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HomeCosta RicaCosta Rican Business Sector Protests Exchange Rate Policies

Costa Rican Business Sector Protests Exchange Rate Policies

The business sector took to the streets of San José in protest against the exchange rate and the abrupt appreciation of the colon, following the failed dialogue with the government and the Central Bank of Costa Rica (BCCR). The march departed at 9 a.m. from La Merced Park, passed by the Central Bank, the Ministry of Finance, and ended at the Plaza de la Democracia.

Farmers, tourism workers, exporters, free trade zones, the construction industry, and other sectors have raised their voices about the effects of the current exchange rate. “When you are not attended to, there is nothing left to do but protest and continue protesting,” said the secretary-general of UPA Nacional, Guido Vargas. This group brings together small and medium farmers from all over the country.

Representatives of the private sector indicated that they were forced to resort to this demonstration since they have urged dialogue and measures without being accepted by the government. Last Friday, April 27, marked the last meeting held by both parties without a positive outcome.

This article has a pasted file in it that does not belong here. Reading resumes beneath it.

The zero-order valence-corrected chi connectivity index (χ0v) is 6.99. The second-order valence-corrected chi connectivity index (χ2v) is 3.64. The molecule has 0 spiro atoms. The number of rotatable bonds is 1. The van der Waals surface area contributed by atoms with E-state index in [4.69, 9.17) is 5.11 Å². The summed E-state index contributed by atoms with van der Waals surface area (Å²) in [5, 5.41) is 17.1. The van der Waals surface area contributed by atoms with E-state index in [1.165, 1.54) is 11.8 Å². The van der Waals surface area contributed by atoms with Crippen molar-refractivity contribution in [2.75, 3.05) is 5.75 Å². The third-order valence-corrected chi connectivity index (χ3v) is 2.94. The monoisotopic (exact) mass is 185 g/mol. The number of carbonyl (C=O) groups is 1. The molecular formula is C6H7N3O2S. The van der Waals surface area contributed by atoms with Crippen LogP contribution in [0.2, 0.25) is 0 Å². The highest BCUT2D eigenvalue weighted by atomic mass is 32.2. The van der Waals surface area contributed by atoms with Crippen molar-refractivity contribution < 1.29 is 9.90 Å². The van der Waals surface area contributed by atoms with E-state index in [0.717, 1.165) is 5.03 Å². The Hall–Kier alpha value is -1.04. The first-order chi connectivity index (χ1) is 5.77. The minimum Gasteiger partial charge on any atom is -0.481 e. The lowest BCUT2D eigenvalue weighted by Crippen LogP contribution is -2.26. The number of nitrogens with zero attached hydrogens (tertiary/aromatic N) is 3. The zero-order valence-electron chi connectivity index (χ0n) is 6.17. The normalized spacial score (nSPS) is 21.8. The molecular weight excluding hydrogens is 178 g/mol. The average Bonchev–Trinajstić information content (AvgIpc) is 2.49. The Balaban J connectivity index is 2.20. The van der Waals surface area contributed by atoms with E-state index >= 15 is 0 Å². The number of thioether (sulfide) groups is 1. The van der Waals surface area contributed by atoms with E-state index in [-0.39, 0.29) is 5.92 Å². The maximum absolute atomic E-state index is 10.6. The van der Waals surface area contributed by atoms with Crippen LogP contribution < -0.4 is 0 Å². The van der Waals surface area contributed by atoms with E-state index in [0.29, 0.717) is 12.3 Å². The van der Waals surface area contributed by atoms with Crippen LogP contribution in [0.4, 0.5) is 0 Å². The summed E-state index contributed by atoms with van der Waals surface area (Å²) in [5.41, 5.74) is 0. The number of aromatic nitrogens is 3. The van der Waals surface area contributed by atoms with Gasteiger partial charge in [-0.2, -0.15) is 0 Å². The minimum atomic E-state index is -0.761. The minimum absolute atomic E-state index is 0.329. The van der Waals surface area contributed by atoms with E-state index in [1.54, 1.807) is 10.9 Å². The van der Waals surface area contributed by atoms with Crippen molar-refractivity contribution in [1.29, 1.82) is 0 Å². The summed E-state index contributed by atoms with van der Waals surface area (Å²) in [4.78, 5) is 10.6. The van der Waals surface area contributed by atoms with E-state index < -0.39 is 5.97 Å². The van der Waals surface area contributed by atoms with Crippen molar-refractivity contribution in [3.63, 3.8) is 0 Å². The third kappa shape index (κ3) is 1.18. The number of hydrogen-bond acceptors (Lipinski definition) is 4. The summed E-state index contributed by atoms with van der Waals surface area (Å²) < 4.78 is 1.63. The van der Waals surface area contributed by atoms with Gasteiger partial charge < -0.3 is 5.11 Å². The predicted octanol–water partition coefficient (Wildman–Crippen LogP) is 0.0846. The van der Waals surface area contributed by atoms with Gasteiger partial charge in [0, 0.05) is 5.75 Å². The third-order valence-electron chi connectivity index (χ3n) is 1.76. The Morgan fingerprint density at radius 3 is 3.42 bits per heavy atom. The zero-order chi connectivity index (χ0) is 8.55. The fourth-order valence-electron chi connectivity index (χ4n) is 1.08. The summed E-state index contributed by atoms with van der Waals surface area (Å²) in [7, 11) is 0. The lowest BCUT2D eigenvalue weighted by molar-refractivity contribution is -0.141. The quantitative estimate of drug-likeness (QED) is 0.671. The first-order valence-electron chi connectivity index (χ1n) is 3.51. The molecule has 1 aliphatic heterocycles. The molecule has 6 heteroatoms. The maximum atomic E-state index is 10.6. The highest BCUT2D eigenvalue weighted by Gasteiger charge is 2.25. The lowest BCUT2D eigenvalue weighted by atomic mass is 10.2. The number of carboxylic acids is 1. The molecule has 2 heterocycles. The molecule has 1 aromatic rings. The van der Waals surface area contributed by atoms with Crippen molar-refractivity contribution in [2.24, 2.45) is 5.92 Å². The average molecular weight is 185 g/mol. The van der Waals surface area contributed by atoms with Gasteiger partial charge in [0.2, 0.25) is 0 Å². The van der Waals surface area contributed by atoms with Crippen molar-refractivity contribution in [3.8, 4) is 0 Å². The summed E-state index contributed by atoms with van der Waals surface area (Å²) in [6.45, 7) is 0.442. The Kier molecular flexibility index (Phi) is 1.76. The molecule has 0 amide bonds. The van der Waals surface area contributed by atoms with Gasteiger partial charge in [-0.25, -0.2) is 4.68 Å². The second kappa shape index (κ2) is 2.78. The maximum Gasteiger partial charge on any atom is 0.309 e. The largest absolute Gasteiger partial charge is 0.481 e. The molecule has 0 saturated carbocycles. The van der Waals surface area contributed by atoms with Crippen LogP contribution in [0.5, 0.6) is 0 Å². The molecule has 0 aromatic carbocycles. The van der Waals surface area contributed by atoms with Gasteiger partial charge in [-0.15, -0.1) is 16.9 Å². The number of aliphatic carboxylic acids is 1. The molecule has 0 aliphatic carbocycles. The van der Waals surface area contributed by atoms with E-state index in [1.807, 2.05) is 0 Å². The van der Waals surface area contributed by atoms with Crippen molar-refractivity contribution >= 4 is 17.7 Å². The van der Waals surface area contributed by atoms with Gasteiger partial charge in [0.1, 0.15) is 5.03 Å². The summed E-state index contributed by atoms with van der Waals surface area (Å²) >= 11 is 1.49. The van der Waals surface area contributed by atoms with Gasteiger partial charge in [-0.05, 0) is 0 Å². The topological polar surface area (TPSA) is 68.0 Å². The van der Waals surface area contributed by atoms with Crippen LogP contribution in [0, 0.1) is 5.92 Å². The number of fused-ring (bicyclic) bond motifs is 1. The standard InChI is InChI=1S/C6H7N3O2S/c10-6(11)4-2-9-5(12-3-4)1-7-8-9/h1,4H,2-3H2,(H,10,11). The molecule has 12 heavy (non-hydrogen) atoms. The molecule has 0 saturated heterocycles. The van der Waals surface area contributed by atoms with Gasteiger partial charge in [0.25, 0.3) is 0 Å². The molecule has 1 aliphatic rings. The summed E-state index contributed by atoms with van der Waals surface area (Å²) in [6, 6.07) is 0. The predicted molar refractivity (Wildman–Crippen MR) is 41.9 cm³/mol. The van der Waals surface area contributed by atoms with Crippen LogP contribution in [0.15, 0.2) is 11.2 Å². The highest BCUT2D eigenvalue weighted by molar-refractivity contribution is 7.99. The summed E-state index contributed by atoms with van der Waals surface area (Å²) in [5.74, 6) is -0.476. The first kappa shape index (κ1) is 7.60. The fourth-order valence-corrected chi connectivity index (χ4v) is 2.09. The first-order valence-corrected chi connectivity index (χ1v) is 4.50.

At the end of the meeting, the productive sector sent a communiqué in which it held the Central Bank responsible for all layoffs occurring as of that date due to the exchange rate. That same day, the business sector submitted a series of requests which, according to the Costa Rican Union of Chambers and Associations of the Private Business Sector (UCCAEP), were not met.

The vice-president of the Chamber of Plants, Flowers, and Foliage, Maylen Rojas Vázquez, said they’re calling upon the Central Bank to stabilize the exchange rate. “We hope that Costa Ricans understand that a falling exchange rate has not benefited anyone because in over 11 months with a low exchange rate, we have not perceived any reduction in the cost of living,” she said.

The executive director of the National Chamber of Tourism (CANATUR), Shirley Calvo, indicated that the increase in the cost of production generates unemployment, prevents livelihoods from reaching households, and causes social problems such as insecurity, mainly in highly vulnerable rural areas.

The movement will also serve to honor farmers on their day and acknowledge the contribution of the agricultural, agro-industrial, fishing, and aquaculture sector in the economy and the challenges they are currently facing.

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